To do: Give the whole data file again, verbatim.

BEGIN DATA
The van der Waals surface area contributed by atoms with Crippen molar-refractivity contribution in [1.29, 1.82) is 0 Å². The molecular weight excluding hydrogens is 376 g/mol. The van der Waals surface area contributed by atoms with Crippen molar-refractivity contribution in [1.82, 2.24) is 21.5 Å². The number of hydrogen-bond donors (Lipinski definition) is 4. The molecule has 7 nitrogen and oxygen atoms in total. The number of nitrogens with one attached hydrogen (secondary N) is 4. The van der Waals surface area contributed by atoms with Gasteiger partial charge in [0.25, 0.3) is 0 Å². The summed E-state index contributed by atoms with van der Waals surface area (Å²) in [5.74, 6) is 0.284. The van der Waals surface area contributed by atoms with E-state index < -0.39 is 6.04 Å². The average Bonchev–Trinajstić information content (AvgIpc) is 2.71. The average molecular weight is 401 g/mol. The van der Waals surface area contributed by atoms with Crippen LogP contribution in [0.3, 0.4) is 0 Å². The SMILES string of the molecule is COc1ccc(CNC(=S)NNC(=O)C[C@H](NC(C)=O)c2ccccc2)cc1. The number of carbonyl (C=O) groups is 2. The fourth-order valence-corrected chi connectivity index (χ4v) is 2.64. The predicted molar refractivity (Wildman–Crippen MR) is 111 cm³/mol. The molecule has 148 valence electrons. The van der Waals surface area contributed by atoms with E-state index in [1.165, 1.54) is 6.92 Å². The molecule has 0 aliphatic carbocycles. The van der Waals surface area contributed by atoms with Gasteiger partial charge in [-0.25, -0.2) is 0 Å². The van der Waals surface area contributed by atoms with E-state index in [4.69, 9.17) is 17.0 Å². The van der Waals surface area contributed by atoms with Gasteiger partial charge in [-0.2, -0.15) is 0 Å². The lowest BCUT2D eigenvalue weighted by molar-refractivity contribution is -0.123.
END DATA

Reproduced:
The van der Waals surface area contributed by atoms with Crippen molar-refractivity contribution in [1.29, 1.82) is 0 Å². The molecular weight excluding hydrogens is 376 g/mol. The van der Waals surface area contributed by atoms with Crippen molar-refractivity contribution in [1.82, 2.24) is 21.5 Å². The number of hydrogen-bond donors (Lipinski definition) is 4. The molecule has 7 nitrogen and oxygen atoms in total. The number of nitrogens with one attached hydrogen (secondary N) is 4. The van der Waals surface area contributed by atoms with Gasteiger partial charge in [0.25, 0.3) is 0 Å². The summed E-state index contributed by atoms with van der Waals surface area (Å²) in [5.74, 6) is 0.284. The van der Waals surface area contributed by atoms with E-state index < -0.39 is 6.04 Å². The average Bonchev–Trinajstić information content (AvgIpc) is 2.71. The average molecular weight is 401 g/mol. The van der Waals surface area contributed by atoms with Crippen LogP contribution in [0.3, 0.4) is 0 Å². The SMILES string of the molecule is COc1ccc(CNC(=S)NNC(=O)C[C@H](NC(C)=O)c2ccccc2)cc1. The number of carbonyl (C=O) groups is 2. The fourth-order valence-corrected chi connectivity index (χ4v) is 2.64. The predicted molar refractivity (Wildman–Crippen MR) is 111 cm³/mol. The molecule has 148 valence electrons. The van der Waals surface area contributed by atoms with E-state index in [1.165, 1.54) is 6.92 Å². The molecule has 0 aliphatic carbocycles. The van der Waals surface area contributed by atoms with Gasteiger partial charge in [-0.25, -0.2) is 0 Å². The van der Waals surface area contributed by atoms with E-state index in [4.69, 9.17) is 17.0 Å². The van der Waals surface area contributed by atoms with Gasteiger partial charge in [-0.2, -0.15) is 0 Å². The lowest BCUT2D eigenvalue weighted by molar-refractivity contribution is -0.123.